Anime film ‘NiNoKuni’ falls apart with flimsy plotting

It's a disappointing adaptation of the hit role-playing games.


Caitlin Moore


Posted on Jan 23, 2020   Updated on May 19, 2021, 5:10 pm CDT

This review contains spoilers for NiNoKuni.

NiNoKuni comes from quite the star-studded background. Level 5, the game studio best known in the U.S. for the hit Professor Layton series, produced the original games. That alone wasn’t enough to draw popular attention, though—what really put it on public radar was its cut scenes, animated by the prestigious Studio Ghibli, and its score by composer Joe Hisaishi. Netflix’s new film adaptation still draws from the Ghibli aesthetic and boasts a Hisaishi score of its own, but its flimsy plot and absolutely terrible pacing reveal it as only a shadow of that original game.



RELEASE DATE: 1/16/2020
DIRECTOR: Yoshiyuki Momose
’NiNoKuni’, much like the games that inspired it, offers plenty of visual splendor, but the script isn’t up to movie pacing.

Its heroes are two high school boys: Haruto, a popular lacrosse player who loves his girlfriend Kotona, and Yusuke, who uses a wheelchair and also loves Kotona. When Kotona is stabbed, seemingly at random, the two almost get hit by a truck while trying to rush her to the hospital. Instead of dying a gruesome death, the two find themselves in a boilerplate fantasy world, where the streets are filled with animal-human hybrids and Yusuke can use his legs. On their search for Kotona, the two discover Princess Astrid, who bears an uncanny resemblance to her and is suffering from a mysterious illness that neither medicine nor magic can cure.

Let no one say that NiNoKuni isn’t a beautiful movie. While Ghibli no longer has any official connection to the franchise, there’s still a lot of obvious influence. The character designs are Ghbli-esque: Yusuke looks more than a little like Howl of Howl’s Movie Castle and his sister resembles Arrietty of The Secret World of Arrietty. The alternate universe, while it is a pretty stock family-friendly fantasy world, breathes with a liveliness that makes it feel like the people there might actually lead their own lives. 


Hisaishi, a frequent Ghibli collaborator himself, composed the music for the film, but I don’t think I could hum a single bar of its score if I tried. Hisaishi has composed some of the most iconic scores in Japanese film history, including My Neighbor Totoro and every other Miyazaki movie save Castle of Cagliostro. Despite this, the score for NiNoKuni is little more than functional, always appropriate for the mood of the scene but never memorable. It is, in a word, adequate.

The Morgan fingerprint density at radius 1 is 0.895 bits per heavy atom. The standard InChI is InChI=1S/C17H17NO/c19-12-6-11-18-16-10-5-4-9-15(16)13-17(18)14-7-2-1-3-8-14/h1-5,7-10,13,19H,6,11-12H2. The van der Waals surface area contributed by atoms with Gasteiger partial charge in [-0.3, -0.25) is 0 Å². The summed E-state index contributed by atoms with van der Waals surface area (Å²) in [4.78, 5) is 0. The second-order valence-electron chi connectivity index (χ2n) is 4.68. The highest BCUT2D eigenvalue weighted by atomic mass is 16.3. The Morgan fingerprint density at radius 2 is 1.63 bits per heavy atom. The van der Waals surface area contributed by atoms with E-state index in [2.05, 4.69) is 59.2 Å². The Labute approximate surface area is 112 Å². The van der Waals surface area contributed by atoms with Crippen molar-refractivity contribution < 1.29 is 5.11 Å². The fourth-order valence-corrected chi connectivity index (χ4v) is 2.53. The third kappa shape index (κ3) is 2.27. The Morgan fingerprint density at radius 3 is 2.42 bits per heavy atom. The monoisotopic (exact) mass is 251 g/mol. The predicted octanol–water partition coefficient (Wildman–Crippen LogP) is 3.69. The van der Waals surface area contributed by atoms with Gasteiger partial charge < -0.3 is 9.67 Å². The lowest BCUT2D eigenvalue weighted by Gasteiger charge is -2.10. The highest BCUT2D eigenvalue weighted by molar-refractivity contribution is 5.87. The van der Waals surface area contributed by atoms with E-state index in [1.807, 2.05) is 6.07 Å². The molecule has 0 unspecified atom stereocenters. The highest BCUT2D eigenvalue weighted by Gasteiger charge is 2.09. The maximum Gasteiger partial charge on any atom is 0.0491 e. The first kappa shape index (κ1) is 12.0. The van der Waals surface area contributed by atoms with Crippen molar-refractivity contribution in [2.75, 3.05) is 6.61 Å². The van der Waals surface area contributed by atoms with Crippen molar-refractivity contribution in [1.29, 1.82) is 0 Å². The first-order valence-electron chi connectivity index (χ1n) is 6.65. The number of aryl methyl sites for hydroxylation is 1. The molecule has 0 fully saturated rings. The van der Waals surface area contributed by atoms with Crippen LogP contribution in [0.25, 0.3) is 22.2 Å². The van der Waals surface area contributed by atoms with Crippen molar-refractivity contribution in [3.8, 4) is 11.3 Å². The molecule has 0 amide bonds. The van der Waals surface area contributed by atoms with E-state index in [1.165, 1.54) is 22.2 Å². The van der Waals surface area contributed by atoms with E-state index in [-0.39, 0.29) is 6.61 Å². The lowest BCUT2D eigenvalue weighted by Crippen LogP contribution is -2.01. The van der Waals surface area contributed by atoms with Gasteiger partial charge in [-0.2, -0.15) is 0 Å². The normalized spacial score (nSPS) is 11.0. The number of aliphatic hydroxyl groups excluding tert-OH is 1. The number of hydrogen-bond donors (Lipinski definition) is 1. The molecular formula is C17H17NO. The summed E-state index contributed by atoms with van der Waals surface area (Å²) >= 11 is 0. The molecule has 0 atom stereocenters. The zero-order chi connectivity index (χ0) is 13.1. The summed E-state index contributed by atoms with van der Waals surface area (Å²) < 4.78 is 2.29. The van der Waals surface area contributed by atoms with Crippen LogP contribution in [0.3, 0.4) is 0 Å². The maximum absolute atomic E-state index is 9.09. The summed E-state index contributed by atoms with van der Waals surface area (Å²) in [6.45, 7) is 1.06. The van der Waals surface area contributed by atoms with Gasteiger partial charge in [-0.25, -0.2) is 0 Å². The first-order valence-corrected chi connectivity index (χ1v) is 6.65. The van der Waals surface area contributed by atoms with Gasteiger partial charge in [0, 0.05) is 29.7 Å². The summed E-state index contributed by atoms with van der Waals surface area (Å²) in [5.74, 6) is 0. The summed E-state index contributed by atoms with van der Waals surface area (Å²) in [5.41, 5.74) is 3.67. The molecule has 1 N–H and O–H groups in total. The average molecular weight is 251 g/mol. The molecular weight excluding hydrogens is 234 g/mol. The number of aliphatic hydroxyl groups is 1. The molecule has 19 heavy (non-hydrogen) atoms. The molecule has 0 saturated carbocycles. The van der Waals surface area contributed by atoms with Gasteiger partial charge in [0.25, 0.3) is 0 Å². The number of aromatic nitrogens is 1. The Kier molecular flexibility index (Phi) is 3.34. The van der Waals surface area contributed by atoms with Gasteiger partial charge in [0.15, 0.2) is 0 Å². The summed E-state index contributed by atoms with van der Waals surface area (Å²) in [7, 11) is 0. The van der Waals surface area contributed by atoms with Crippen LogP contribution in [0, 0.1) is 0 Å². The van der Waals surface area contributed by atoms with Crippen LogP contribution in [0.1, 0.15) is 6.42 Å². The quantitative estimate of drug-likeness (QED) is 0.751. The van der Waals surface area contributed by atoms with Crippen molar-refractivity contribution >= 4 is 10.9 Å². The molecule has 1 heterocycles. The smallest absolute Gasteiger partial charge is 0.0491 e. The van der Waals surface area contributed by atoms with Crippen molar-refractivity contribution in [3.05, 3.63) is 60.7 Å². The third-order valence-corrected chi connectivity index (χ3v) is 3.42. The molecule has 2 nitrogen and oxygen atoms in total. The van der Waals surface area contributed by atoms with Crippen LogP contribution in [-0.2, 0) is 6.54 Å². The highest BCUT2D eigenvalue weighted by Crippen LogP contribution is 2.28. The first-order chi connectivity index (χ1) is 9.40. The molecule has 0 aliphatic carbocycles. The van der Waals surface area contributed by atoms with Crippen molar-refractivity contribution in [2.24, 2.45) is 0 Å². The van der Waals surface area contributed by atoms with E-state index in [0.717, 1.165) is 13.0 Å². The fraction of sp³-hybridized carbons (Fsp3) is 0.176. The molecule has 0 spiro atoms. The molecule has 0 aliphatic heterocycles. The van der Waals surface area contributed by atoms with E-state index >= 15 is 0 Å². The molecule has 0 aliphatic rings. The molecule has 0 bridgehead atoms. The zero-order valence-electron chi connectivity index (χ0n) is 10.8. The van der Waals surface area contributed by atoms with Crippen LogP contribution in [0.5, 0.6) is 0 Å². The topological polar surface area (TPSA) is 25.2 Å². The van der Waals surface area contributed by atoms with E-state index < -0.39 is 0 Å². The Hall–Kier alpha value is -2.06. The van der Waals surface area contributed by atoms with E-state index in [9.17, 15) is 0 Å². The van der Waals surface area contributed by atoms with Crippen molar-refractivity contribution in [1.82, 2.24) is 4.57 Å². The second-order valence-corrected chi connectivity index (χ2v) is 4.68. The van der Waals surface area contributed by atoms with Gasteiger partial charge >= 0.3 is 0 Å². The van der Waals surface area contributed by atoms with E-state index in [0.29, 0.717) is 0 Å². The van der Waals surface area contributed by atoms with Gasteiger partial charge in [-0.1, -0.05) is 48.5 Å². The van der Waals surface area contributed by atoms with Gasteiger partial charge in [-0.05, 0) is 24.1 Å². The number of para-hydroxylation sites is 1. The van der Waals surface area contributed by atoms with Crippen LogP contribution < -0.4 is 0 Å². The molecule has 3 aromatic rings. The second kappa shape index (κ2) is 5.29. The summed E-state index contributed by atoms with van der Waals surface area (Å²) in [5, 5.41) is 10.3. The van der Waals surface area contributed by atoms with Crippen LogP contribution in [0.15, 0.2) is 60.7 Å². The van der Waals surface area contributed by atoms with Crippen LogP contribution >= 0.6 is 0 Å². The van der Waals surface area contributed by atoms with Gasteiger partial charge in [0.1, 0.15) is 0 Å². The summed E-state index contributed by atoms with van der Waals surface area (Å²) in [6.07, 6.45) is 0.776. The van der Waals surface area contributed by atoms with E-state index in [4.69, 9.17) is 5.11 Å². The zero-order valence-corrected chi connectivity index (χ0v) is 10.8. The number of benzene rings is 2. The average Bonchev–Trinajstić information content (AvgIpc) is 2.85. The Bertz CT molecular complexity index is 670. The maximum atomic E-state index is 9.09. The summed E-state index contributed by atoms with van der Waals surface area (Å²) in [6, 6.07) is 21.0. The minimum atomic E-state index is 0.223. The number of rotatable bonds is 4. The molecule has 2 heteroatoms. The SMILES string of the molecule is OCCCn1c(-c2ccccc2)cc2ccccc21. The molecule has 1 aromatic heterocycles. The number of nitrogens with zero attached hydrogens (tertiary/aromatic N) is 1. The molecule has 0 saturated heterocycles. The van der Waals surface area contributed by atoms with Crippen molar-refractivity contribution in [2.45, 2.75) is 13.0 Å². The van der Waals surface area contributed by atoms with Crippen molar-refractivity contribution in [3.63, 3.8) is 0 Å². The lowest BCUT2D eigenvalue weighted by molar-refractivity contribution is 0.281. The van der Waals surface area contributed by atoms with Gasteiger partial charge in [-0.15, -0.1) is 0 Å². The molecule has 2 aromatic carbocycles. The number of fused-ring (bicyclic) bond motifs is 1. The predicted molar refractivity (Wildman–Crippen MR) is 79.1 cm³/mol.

What’s unfortunately not adequate is the script. The first part of NiNoKuni is perfectly acceptable alternate-world fantasy but falls utterly to pieces in its latter half. Writer Akihiro Hino has been writing games for over twenty years, including the original Ni no Kuni games, several Professor Layton games, and entries into important franchises like Dragon Quest. This is a man that knows how to write an emotionally satisfying fantasy story with a twisting, curving plot. And yet, NiNoKuni is a complete disaster.

To be honest, there were tiny cracks from the start. Why was it that Yusuke and Haruto were transported, but Kotona stayed behind and only had a doppelganger in the other world? Why did Yusuke’s legs suddenly work? I mean, other than the obvious that it would be highly inconvenient otherwise, since his wheelchair didn’t come along with him and he needs to use his sword.

Things go completely wild in the latter half, when it turns out that Kotona has aggressive, previously undetected cancer. Haruto gets the idea that it’s because they saved Astrid, and that killing her will save Kotona. I didn’t like Haruto much from the start; he endangers Kotona’s life in a fit of testosterone-soaked jealousy, insisting on carrying her to the hospital with a dagger in her gut instead of calling an ambulance on Yusuke’s phone. He’s presented as the more hotheaded, traditional man of the main duo, and unintentionally comes across as a case study in toxic masculinity. He makes terrible choices constantly from the beginning to the finale of the film, all in the name of protecting Kotona without ever talking with her or asking if she wants him to do these things in her name. By the end, he is completely unlikeable.

Yusuke, on the other hand, has a much more level head but is still informed by his own attraction to Astrid. He pulls several completely bizarre plot twists out of thin air, noticing details and making bizarre logical leaps that the audience has no way of following along with.

It’s all a jumbled mess, and I wonder if the story would have worked better had it been told through a roleplaying game, Hino’s accustomed medium. Japanese roleplaying games are especially known for their long lengths and stories full of twists. None of the ideas in NiNoKuni are bad, just poorly presented. In a longer format—few JRPGs clock under 20 hours and many go over 50—there could have been ways to introduce the plots that felt organic and foreshadowed. Even for the ones that feel like more of a stretch, the immersive interactive format makes it easier to look past what otherwise would seem like insane asspulls.

Unfortunately, the NiNoKuni movie is a totally new story instead of based on the games. There is no game version of this plot to enjoy at a pace where it might make sense, where the characters are developed enough for there to be a sense of pathos.

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*First Published: Jan 23, 2020, 11:57 am CST